Primary pupils turn to stress pills

13th July 2001 at 01:00
Medication is the answer to exam pressure for a rising number of children, reports Yojana Sharma

THE Bavarian Teachers' Federation has warned of an alarming rise in the number of primary pupils taking medication for stress or simply to improve school performance.

One in five primary children in Germany is taking medication for these reasons, the union said, following surveys carried out by health authorities in southern Germany.

Studies elsewhere in Germany have borne out the startling new figures. Dr Klaus Hurrelmann, professor of preventive medicine at the University of Bielefeld's Public Health Faculty, estimates that as many as one in three German pupils aged five to nine pops pills regularly.

The authorities maintain that a decade ago less than 10 per cent of primary school pupils were on regular medication. "Use has grown steadily because of stress at school," said the Bavarian Teachers' Federation.

The medication is often bought over the counter by parents concerned about their children's performance at school and to combat sleeplessness, lack of appetite, headaches and stomach aches - classic symptoms of stress - as well as to improve concentration.

Medication includes growing use of Ritalin (available only on prescription) to aid concentration, psychotropic mood-altering drugs and tranquillisers, which are often addictive, and codeine or caffeine-based stimulants.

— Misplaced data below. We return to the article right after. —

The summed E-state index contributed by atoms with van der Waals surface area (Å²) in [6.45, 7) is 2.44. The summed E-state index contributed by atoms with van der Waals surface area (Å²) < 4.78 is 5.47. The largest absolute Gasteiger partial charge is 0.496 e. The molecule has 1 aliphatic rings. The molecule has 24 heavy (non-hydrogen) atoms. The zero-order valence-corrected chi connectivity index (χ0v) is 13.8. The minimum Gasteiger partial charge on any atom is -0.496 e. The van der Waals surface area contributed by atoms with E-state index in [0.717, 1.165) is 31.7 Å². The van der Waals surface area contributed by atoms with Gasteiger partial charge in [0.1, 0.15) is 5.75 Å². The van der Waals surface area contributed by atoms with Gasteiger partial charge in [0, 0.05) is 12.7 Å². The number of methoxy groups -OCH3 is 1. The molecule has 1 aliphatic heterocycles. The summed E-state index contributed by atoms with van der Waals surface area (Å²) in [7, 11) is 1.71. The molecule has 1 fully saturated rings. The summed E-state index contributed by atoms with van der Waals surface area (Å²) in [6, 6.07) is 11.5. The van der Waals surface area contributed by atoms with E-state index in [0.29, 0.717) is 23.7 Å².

Aggressive advertising by drug companies, more information about availability of medicines and the ease with which medication can be obtained despite strict regulations in Germany, has contributed to the rise, as have parents' rising expectations of children's academic performance.

"There is a trend to rely on medication to help reach goals," said Dr Hurrelmann, who believes only about half of all medication use among children is justified and appropriately administered. Much of it is self-administered.

Even in more severe cases "medication only makes sense if it is accompanied by psychological and educational support and training to deal with problems," Dr Hurrelmann said. "Instead families are relying on medication as a crutch."

Hamburg University's clinic for child and adolescent psychiatry found in a study of 2,000 families across Germany that one in five children between the ages of four and 18 needed therapy for psychological problems, often induced by stress over school performance.

The figures bear out concerns that mental health problems among children are rising Europe-wide. In Britain, the Mental Health Foundation estimates that 10 per cent of five to 15-year-olds experience mental health problems. Dr Hurrelmann puts the number of children experiencing real psychological problems at nearer 15 per cent in Germany.

The Bavarian Teachers' Federation found that primary pupils today are more concerned about exams and marks than in the past, as post-school academic qualifications are seen as more important than a decade ago when many were happy to obtain industrial apprenticeships and learn a trade. Pressure at the age of 10, when many pupils face exams to determine entry to selective grammar schools, is cited as another factor and high parental anxiety is transferred to children.

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